Commissioner Mark C. Christie Statement
December 16, 2021
Docket No. RM22-5-000

I concur with today’s order instituting a Notice of Inquiry (NOI) related to the treatment of industry association dues and certain civic, political, and related expenses.  The NOI asks a number of important questions regarding transparency and current accounting practices that will assist this Commission in ensuring that rates paid by consumers are just and reasonable.  I write separately because I respectfully disagree with any suggestion that First Amendment rights are implicated, much less threatened, by this inquiry. 

The Supreme Court of the United States has ruled that commercial speech by corporations and other business entities is protected by the First Amendment,[1] and that political speech by such entities is likewise protected.[2]  It is also true that spending on protected speech is inextricably part of such speech and is thus protected as well.[3]

That said, the questions raised in this NOI are not related to whether a corporation or other business entity is allowed to spend money in the exercise of its First Amendment right to free speech or “to petition the government for a redress of grievances”[4] (a/k/a “lobbying”).  They can.  Neither is it aimed at suppressing or burdening the protected speech of some limited subset of trade associations.  Rather, the central question here is the same one present in so many of the cases before an economic regulator such as FERC, and that is the less headline-grabbing, albeit critically important, question:  Who pays?

Relevant to the “who pays?” question is the type of business.  A business in a competitive market has a First Amendment right to spend its own money on speech, including lobbying the legislators who pass laws that affect it.  These activities may be aimed at rent-seeking through regulation or subsidies (or seeking protection from other special interests’ rent-seeking).  James Madison made it clear in The Federalist No. 10 that special interests (“factions”) would always seek to gain advantage at the expense of others through the political process; but it was also Madison who authored the First Amendment that protected the freedom of all to pursue their interests in the public arena, and left it up to (hopefully) public-spirited legislators —elected by the public—to protect the public interest from the special interests (including those claiming to represent the public interest) and their rent-seeking behavior.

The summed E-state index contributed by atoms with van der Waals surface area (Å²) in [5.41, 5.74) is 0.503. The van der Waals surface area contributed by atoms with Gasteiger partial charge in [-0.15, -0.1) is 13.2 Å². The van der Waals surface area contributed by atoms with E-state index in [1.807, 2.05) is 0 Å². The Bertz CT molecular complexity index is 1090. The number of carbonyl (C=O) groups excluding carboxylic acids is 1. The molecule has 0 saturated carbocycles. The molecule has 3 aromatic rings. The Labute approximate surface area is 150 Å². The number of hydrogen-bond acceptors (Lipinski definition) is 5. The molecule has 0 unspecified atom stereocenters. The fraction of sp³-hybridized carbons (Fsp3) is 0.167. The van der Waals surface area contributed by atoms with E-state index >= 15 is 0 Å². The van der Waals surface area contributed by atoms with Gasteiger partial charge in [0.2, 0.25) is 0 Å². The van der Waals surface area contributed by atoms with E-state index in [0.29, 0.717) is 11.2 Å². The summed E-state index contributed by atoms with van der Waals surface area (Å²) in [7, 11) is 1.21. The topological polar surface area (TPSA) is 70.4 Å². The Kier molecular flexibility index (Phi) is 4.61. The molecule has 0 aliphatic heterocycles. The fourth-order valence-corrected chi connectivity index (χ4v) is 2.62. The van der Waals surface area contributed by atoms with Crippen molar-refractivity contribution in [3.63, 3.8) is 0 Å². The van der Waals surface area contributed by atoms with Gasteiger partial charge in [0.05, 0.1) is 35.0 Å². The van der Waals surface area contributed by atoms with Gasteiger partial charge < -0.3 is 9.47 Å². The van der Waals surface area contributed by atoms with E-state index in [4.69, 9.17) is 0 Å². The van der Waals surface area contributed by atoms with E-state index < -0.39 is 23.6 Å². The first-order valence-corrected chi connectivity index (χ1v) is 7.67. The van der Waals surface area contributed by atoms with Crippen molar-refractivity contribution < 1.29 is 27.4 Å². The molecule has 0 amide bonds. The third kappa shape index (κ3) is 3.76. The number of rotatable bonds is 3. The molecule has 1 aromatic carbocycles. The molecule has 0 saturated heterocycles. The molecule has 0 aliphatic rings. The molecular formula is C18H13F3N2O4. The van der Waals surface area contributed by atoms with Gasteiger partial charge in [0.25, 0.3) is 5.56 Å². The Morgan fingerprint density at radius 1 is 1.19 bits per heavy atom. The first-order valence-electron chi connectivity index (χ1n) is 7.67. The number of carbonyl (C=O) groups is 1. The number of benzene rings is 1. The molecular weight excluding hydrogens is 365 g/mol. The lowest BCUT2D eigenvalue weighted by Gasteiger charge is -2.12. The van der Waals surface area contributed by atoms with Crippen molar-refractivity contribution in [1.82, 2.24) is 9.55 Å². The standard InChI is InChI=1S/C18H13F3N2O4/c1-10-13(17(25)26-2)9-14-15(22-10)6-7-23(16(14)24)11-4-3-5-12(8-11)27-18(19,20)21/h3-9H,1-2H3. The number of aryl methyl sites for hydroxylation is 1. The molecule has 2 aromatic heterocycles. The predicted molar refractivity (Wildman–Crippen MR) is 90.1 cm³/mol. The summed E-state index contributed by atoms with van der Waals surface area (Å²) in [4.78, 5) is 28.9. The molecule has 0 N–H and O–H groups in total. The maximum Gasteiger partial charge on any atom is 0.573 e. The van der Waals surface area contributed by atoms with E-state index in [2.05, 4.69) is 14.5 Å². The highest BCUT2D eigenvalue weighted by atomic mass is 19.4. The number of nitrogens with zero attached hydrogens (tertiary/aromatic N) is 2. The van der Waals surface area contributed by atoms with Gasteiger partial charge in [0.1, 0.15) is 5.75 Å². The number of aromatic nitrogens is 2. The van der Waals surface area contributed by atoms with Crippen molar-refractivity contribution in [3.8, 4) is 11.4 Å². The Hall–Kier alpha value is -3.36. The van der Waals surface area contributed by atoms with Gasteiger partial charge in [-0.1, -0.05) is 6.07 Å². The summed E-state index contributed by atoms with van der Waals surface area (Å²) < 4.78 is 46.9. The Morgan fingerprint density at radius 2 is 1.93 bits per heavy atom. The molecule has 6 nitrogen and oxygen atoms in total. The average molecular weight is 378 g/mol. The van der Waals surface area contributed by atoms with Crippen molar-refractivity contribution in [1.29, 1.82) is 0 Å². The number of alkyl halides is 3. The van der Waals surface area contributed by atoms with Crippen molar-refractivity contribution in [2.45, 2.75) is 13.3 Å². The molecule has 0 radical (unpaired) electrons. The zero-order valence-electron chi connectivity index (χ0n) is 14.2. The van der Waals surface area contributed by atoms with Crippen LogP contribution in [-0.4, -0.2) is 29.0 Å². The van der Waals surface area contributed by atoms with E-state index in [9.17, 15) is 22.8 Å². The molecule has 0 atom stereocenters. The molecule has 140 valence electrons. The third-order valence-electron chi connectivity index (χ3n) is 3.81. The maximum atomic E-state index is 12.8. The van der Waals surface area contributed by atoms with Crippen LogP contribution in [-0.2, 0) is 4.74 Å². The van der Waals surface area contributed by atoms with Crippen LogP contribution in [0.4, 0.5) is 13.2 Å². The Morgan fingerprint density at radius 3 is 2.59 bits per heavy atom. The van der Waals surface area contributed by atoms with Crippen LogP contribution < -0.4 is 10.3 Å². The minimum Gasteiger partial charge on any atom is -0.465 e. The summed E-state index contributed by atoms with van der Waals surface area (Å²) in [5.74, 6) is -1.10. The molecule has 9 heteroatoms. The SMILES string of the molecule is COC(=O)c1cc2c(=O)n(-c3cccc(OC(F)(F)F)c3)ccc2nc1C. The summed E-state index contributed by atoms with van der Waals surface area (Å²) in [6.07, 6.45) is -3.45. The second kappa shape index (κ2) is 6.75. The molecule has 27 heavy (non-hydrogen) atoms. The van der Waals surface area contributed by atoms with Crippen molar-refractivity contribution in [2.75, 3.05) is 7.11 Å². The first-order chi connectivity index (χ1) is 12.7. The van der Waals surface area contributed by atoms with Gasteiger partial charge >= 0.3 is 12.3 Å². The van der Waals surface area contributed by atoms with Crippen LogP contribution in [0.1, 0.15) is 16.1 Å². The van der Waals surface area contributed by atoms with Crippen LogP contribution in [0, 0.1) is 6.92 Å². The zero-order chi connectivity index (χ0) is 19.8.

Privately-owned businesses get funds from two primary sources:  (i) investors who put up capital; and (ii) customers who purchase its goods and/or services.  A company that holds a state-granted and state-protected monopoly franchise is fundamentally different, however, from a business in a competitive market, not in its First Amendment rights, but in how it can pay for certain activities.  Unlike the business in a competitive market whose customers voluntarily choose to purchase its products over the products of its competitors, the state-protected monopoly gets its money from captive customers who have no choice but to purchase, for example, electrical power, a vital necessity of modern life, from the monopoly.  The state-protected monopoly is also guaranteed recovery of its prudent costs incurred to serve the public (hence the term “public service company,” or “public service corporation,” defined terms typically applicable to public utilities under many state laws[5]).  The question asked herein, therefore, is which of its costs should be charged to investors, who have voluntarily invested in the company, and which to captive customers, who have no choice but to purchase an essential product such as electricity from it.[6]